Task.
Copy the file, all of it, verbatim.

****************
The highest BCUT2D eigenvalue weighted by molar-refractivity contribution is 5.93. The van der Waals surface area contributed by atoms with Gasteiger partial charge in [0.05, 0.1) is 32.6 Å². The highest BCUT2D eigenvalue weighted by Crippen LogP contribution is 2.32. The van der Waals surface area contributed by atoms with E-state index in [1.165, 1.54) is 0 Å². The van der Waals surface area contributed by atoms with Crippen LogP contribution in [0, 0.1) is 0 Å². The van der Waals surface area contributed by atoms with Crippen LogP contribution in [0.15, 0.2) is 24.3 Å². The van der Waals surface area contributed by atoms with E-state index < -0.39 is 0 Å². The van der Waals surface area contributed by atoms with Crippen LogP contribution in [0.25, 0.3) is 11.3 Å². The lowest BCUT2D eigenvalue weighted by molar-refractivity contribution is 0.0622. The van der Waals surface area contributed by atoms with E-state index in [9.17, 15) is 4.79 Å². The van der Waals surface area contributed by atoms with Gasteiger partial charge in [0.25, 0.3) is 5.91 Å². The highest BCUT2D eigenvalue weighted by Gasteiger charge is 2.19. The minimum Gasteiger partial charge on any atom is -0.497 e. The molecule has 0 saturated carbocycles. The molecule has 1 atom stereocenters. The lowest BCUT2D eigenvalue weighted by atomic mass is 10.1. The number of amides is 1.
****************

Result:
The highest BCUT2D eigenvalue weighted by molar-refractivity contribution is 5.93. The van der Waals surface area contributed by atoms with Gasteiger partial charge in [0.05, 0.1) is 32.6 Å². The highest BCUT2D eigenvalue weighted by Crippen LogP contribution is 2.32. The van der Waals surface area contributed by atoms with E-state index in [1.165, 1.54) is 0 Å². The van der Waals surface area contributed by atoms with Crippen LogP contribution in [0, 0.1) is 0 Å². The van der Waals surface area contributed by atoms with Crippen LogP contribution in [0.15, 0.2) is 24.3 Å². The van der Waals surface area contributed by atoms with E-state index < -0.39 is 0 Å². The van der Waals surface area contributed by atoms with Crippen LogP contribution in [0.25, 0.3) is 11.3 Å². The lowest BCUT2D eigenvalue weighted by molar-refractivity contribution is 0.0622. The van der Waals surface area contributed by atoms with E-state index in [9.17, 15) is 4.79 Å². The van der Waals surface area contributed by atoms with Gasteiger partial charge in [0.25, 0.3) is 5.91 Å². The highest BCUT2D eigenvalue weighted by Gasteiger charge is 2.19. The minimum Gasteiger partial charge on any atom is -0.497 e. The molecule has 0 saturated carbocycles. The molecule has 1 atom stereocenters. The lowest BCUT2D eigenvalue weighted by atomic mass is 10.1. The number of amides is 1.